Your First teachers are your family. In my formal education, the primary teachers were most important. It was a long walk from our rented home on Warren Avenue to Centre Street School (Aaron W. Jacklin, Principal). I learned to read and my primary teachers from 1936 to 1938 were Aileen Found in Grade 1 and Carrie Stinson (later Mrs. Valleau) in Grades 2 and 3. It was a crime to arrive late, so I played hookey one day in 1938 with Velma, sister of Ed Broadbent who became Federal leader of the New Democratic Party. As World War II began, our family moved to the Westmount community on the Western outskirts of Oshawa, where our house was built at 22 Alexander Boulevard. My elementary education continued at Westmount Public School in classes taught by Kenneth McKee (Grade 4, and leader of the Cub Scouts), Delbert Gainer (Grade 5), Mrs. Evelyn Barton (Grade 6), Harold Pascoe (Grade 7) and Amelia Lear (Principal and Grade 8).
My Father, Jack Ross, worked in the General Motors, where he was a union steward and eventually a foreman. On weekends, he put his skills as a tinsmith, plumber and metal finisher to work at odd jobs around the city. He is remembered by my first cousins for all of the rebuilt and restored bicycles they received from him. I received an early apprenticeship, mainly in the eavestroughing trade, during these years, earning a total of one penny for every ten furls I turned out on a home-made jig. [In my later teens, I accompanied my father to install furnaces and plumbing. I recall even more jobs where houses and the old Oshawa Arena were equipped with new eavestrough and downpipes; my furls were put to good use.]
Judging from my stockings, I must have still been in the Cub Scouts when this photo was taken. My cousin Bill Badgley wanted me to accompany him to have a picture taken. Joe Broadbent, "musical director of the Oshawa Regimental and Civic Band", undertook to train boys of the community as future brass bandsmen. I had to be shown how to hold the French Horn, and I cannot remember if I ever held one again. [I actually did take violin lessons with other teachers when an instructor of the Grade 6 students in the school volunteered to teach us the basics. Unfortunately, my fingers at that age were not sufficiently nimble to master the vibrato.] In the process, however, I learned enough about music so that, one day, I was comfortable making corrections to sheet music I received for The Earl of Ross's March.
My Teen Years
Oshawa Collegiate and Vocational Institute was a very unique secondary school. We were taught two technical subjects in each of three terms during the first year (Grade 9), and there was compulsory physical education for all five years. I took advantage of the fact that it was a true collegiate where languages were taught, and I was disappointed when I had to drop Latin in Grade XIII. Language study must have instilled in me a curiosity about Pictish/Ogham origins and translations in the lands of my ancestors. At the beginning of that year, students were encouraged to select subjects from three academic time-tables and construct their own. In spite of the load, I was the only student to pass all of my eleven subjects during the final year.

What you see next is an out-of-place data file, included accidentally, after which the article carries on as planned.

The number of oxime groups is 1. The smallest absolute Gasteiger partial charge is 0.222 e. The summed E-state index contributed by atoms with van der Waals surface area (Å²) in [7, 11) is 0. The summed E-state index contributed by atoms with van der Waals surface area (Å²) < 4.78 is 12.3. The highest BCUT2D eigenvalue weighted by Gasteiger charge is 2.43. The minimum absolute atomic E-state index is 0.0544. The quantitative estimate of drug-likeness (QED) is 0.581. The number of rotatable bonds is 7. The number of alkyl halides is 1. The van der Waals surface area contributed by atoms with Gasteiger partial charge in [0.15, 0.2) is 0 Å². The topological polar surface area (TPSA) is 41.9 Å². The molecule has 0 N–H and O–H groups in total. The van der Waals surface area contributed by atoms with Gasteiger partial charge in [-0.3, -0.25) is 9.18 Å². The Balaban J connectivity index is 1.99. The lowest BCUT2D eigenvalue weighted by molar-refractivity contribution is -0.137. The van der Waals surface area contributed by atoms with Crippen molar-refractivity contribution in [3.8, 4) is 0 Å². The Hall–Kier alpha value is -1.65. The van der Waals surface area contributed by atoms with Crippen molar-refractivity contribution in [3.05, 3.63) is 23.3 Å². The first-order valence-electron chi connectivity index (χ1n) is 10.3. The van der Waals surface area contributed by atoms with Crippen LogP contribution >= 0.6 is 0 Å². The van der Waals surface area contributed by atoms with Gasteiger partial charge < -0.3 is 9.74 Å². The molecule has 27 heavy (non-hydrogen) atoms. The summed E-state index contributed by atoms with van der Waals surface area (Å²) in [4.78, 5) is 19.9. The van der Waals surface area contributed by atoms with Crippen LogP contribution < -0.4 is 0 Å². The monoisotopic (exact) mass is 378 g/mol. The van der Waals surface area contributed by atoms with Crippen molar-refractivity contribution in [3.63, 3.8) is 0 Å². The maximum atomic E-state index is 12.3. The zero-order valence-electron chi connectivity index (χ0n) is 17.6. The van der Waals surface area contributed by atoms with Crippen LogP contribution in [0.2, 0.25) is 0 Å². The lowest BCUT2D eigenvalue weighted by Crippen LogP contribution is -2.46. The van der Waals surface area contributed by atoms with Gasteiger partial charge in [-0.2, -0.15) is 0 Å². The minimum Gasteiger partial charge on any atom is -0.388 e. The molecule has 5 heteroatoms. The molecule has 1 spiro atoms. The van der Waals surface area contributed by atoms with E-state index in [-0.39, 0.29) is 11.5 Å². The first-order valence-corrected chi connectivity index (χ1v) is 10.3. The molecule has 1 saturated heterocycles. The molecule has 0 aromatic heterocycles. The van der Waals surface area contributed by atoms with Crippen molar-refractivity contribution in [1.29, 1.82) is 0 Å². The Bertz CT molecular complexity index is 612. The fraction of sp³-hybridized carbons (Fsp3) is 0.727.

All male students in secondary schools were expected to become members of a cadet corps: army, sea or air. I chose to join the Oshawa Chadburn Air Cadet Squadron No. 151, and earned the opportunity to obtain a pilot's license with a Flying Scholarship during the summer of 1948. I was one of four cadets from the Chadburn Squadron, representing 10 per cent of the successful candidates across Canada that summer, to receive the new R.C.A.C pilot wings. [My friends pointed out that I had a pilot's license before I passed my driver's license.] Some of my subsequent adventures in flying a circuit have been posted at my website.
Without betraying the identity here of a fellow cadet, I managed to receive important lessons in "street smarts", which taught me to differentiate between a friend and a leech.
Just before my final examinations for Grade XIII in 1949, I tried the qualifying examinations for entry into a Canadian Services College, which consisted of two three-hour papers . . . the first in Mathematics (including Algebra, Analytical Geometry and Plane Trigonometry of Senior Matriculation standard) and the second in English or French, as applicable, (a general paper comparable to Senior Matriculation papers in Literature and Composition). Both exams were held in the packed drill hall on the University of Toronto campus. Approximately 180 cadets applied for a total of 17 scholarships and I was fortunate to be one of eight cadets to make the preliminary list of those offered the officer-training courses. [After thoughtful consideration, I turned down the scholarship . . . but never regretted the experience (except for the powdered eggs which were served for breakfast in Trenton). I'm certain that I was cut out to enjoy life as a generalist.]
One of my hobbies during these years involved crystal sets. By tuning a coil to different radio frequencies and using a clothes-line for an antenna, I was able to pick up faint signals from nearby radio stations. The familiar Morse "YZ" (dah-dit-dah-dah dah-dahdit-dit) of Toronto's Malton Airport also came in quite clearly, but one day I used a home-made directional antenna and my earphones picked up a strange rapid Morse from the direction of the lakeshore south of our home. The mystery was solved about a dozen years after the war, and I could not resist writing a short account about "Camp X" on my website.